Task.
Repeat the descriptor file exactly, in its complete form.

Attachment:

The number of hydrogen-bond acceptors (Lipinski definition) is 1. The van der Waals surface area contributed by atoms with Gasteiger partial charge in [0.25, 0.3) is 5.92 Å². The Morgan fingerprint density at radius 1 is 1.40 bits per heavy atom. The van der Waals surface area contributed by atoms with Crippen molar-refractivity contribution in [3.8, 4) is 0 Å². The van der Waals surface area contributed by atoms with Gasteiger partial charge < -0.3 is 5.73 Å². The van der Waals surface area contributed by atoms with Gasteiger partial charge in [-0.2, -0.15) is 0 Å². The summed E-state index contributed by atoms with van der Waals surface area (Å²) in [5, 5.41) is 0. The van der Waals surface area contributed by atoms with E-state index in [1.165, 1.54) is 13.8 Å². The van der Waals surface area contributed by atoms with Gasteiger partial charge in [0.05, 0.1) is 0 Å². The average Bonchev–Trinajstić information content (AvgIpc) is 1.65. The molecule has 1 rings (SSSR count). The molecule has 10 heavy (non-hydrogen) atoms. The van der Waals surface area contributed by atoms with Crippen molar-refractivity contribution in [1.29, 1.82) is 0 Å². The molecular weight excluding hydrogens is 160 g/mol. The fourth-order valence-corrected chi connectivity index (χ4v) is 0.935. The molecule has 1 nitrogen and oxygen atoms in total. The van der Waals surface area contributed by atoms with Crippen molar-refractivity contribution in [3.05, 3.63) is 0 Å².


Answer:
The number of hydrogen-bond acceptors (Lipinski definition) is 1. The van der Waals surface area contributed by atoms with Gasteiger partial charge in [0.25, 0.3) is 5.92 Å². The Morgan fingerprint density at radius 1 is 1.40 bits per heavy atom. The van der Waals surface area contributed by atoms with Crippen molar-refractivity contribution in [3.8, 4) is 0 Å². The van der Waals surface area contributed by atoms with Gasteiger partial charge < -0.3 is 5.73 Å². The van der Waals surface area contributed by atoms with Gasteiger partial charge in [-0.2, -0.15) is 0 Å². The summed E-state index contributed by atoms with van der Waals surface area (Å²) in [5, 5.41) is 0. The van der Waals surface area contributed by atoms with E-state index in [1.165, 1.54) is 13.8 Å². The van der Waals surface area contributed by atoms with Gasteiger partial charge in [0.05, 0.1) is 0 Å². The average Bonchev–Trinajstić information content (AvgIpc) is 1.65. The molecule has 1 rings (SSSR count). The molecule has 10 heavy (non-hydrogen) atoms. The van der Waals surface area contributed by atoms with Crippen molar-refractivity contribution in [1.29, 1.82) is 0 Å². The molecular weight excluding hydrogens is 160 g/mol. The fourth-order valence-corrected chi connectivity index (χ4v) is 0.935. The molecule has 1 nitrogen and oxygen atoms in total. The van der Waals surface area contributed by atoms with Crippen molar-refractivity contribution in [3.05, 3.63) is 0 Å².